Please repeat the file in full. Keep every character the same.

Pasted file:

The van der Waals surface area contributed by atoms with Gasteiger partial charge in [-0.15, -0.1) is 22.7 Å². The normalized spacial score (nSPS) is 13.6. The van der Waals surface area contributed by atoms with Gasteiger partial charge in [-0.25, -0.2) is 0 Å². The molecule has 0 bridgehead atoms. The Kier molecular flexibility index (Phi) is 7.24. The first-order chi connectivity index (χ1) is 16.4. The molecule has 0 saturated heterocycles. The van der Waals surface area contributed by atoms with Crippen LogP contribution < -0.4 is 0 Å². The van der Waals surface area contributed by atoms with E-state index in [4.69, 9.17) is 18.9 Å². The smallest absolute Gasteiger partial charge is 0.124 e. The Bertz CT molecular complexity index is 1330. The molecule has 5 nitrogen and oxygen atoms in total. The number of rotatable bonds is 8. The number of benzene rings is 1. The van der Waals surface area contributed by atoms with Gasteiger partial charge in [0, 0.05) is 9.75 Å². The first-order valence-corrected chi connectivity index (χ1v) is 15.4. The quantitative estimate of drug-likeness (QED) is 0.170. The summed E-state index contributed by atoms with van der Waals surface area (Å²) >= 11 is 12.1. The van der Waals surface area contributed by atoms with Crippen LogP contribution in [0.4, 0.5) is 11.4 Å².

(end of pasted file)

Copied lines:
The van der Waals surface area contributed by atoms with Gasteiger partial charge in [-0.15, -0.1) is 22.7 Å². The normalized spacial score (nSPS) is 13.6. The van der Waals surface area contributed by atoms with Gasteiger partial charge in [-0.25, -0.2) is 0 Å². The molecule has 0 bridgehead atoms. The Kier molecular flexibility index (Phi) is 7.24. The first-order chi connectivity index (χ1) is 16.4. The molecule has 0 saturated heterocycles. The van der Waals surface area contributed by atoms with Crippen LogP contribution < -0.4 is 0 Å². The van der Waals surface area contributed by atoms with E-state index in [4.69, 9.17) is 18.9 Å². The smallest absolute Gasteiger partial charge is 0.124 e. The Bertz CT molecular complexity index is 1330. The molecule has 5 nitrogen and oxygen atoms in total. The number of rotatable bonds is 8. The number of benzene rings is 1. The van der Waals surface area contributed by atoms with Gasteiger partial charge in [0, 0.05) is 9.75 Å². The first-order valence-corrected chi connectivity index (χ1v) is 15.4. The quantitative estimate of drug-likeness (QED) is 0.170. The summed E-state index contributed by atoms with van der Waals surface area (Å²) >= 11 is 12.1. The van der Waals surface area contributed by atoms with Crippen LogP contribution in [0.4, 0.5) is 11.4 Å².